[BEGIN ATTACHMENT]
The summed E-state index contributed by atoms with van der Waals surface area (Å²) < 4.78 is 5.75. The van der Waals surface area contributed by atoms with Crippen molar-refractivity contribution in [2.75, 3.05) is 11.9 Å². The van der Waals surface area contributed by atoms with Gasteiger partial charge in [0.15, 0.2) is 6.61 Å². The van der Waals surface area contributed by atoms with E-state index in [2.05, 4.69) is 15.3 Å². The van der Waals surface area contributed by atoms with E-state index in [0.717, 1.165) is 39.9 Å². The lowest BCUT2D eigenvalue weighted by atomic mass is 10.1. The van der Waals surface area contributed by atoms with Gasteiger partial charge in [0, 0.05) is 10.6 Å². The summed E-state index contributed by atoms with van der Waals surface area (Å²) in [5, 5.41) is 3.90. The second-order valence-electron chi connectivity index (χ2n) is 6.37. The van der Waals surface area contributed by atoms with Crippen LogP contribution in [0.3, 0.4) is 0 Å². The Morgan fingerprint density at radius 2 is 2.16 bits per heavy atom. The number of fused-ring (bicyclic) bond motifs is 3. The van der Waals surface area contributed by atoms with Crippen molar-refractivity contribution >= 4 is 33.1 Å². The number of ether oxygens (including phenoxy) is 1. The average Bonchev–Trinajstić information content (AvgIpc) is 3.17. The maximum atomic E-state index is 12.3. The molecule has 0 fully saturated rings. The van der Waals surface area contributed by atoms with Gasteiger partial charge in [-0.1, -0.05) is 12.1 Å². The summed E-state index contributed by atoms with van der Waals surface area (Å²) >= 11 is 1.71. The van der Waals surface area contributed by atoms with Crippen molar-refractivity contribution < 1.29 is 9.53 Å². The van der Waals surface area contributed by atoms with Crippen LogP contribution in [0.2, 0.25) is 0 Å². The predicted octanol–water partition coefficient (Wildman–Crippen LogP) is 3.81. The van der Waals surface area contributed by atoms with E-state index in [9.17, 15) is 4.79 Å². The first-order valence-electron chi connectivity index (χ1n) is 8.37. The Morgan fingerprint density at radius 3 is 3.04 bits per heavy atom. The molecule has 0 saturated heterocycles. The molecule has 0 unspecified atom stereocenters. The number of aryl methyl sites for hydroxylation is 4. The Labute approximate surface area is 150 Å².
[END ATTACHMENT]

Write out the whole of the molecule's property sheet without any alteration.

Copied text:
The summed E-state index contributed by atoms with van der Waals surface area (Å²) < 4.78 is 5.75. The van der Waals surface area contributed by atoms with Crippen molar-refractivity contribution in [2.75, 3.05) is 11.9 Å². The van der Waals surface area contributed by atoms with Gasteiger partial charge in [0.15, 0.2) is 6.61 Å². The van der Waals surface area contributed by atoms with E-state index in [2.05, 4.69) is 15.3 Å². The van der Waals surface area contributed by atoms with E-state index in [0.717, 1.165) is 39.9 Å². The lowest BCUT2D eigenvalue weighted by atomic mass is 10.1. The van der Waals surface area contributed by atoms with Gasteiger partial charge in [0, 0.05) is 10.6 Å². The summed E-state index contributed by atoms with van der Waals surface area (Å²) in [5, 5.41) is 3.90. The second-order valence-electron chi connectivity index (χ2n) is 6.37. The van der Waals surface area contributed by atoms with Crippen LogP contribution in [0.3, 0.4) is 0 Å². The Morgan fingerprint density at radius 2 is 2.16 bits per heavy atom. The number of fused-ring (bicyclic) bond motifs is 3. The van der Waals surface area contributed by atoms with Crippen molar-refractivity contribution >= 4 is 33.1 Å². The number of ether oxygens (including phenoxy) is 1. The average Bonchev–Trinajstić information content (AvgIpc) is 3.17. The maximum atomic E-state index is 12.3. The molecule has 0 fully saturated rings. The van der Waals surface area contributed by atoms with Gasteiger partial charge in [-0.1, -0.05) is 12.1 Å². The summed E-state index contributed by atoms with van der Waals surface area (Å²) >= 11 is 1.71. The van der Waals surface area contributed by atoms with Crippen molar-refractivity contribution < 1.29 is 9.53 Å². The van der Waals surface area contributed by atoms with Crippen LogP contribution in [0.2, 0.25) is 0 Å². The predicted octanol–water partition coefficient (Wildman–Crippen LogP) is 3.81. The van der Waals surface area contributed by atoms with E-state index in [9.17, 15) is 4.79 Å². The first-order valence-electron chi connectivity index (χ1n) is 8.37. The Morgan fingerprint density at radius 3 is 3.04 bits per heavy atom. The molecule has 0 saturated heterocycles. The molecule has 0 unspecified atom stereocenters. The number of aryl methyl sites for hydroxylation is 4. The Labute approximate surface area is 150 Å².